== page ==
This week, I’ve had the pleasure of co-hosting Ravens players’ shows with my good friend Bob Haynie. During this time, it seems that one thing has been consistently talked about with the players. Comradery.
We see these guys as being super strong gladiators who stand alone and have great individual efforts. Just look at the play that Jarret Johnson made on Hines Ward. That was a great individual play. It was mono y mono. That’s how we saw it. The play that Haloti Ngata made against Rashard Mendenhall. That was a great individual effort by one of the best defensive players in the National Football League.
Even though those were individual plays, they are all driven by the tremendous comradery these men have. When speaking with these players, they talk about being responsible for one another and having one another’s backs on an off the field. You would think that’s how it is in every locker room but when a player like Bernard Pollard talks about how different it is when he appeared on the Haloti Ngata Show this past Monday night on 105.7 The Fan you realize it’s not that way everywhere.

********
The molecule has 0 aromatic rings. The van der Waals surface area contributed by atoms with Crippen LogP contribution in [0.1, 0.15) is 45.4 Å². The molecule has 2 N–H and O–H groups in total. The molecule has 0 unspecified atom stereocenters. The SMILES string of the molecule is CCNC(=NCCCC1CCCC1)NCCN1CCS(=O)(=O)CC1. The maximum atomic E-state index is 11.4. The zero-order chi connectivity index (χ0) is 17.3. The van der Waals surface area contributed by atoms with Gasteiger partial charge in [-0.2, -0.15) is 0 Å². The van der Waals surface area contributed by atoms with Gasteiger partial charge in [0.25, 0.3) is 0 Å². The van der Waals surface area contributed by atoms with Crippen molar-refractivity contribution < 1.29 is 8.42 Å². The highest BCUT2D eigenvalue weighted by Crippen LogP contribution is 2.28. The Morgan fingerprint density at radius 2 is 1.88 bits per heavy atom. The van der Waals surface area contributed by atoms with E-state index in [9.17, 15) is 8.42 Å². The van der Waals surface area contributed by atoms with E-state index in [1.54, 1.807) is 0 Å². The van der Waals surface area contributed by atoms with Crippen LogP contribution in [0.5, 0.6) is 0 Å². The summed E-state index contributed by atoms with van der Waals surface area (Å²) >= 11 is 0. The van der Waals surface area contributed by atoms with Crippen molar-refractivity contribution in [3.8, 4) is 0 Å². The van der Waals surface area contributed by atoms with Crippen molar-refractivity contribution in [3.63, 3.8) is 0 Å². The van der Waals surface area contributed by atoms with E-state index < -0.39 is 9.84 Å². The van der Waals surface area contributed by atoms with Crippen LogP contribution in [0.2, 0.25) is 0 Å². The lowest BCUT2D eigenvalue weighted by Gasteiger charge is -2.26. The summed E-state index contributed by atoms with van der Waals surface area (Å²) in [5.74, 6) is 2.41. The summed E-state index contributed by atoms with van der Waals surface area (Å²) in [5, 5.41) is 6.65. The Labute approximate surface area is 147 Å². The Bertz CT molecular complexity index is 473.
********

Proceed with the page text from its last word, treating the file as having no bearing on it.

Pollard was very impressed by the togetherness and lack of egos that exists with the Baltimore Ravens. That’s rare considering the Ravens have several players, seven to be exact, of the top 100 players in the league today on this roster. How can a team that’s that star-studded be so selfless? How can a team with so many individual stars care so much about the 52nd and 53rd man on the roster?
It’s clear that this team has one goal. That goal is to win a championship. There have been so many individual accolades for players on this team, but so many lack the one prized that awarded to a team that comes together to be the best. That prize is the Vince Lombardi Trophy.
With the team’s 35-7 victory over the dreaded Pittsburgh Steelers, it’s way too soon to start talking post-season, but it’s clear that they are focused on being and beating the best. Football is the ultimate team sport and the individual players on this roster seem to lack the selfishness that stops some teams from being the best.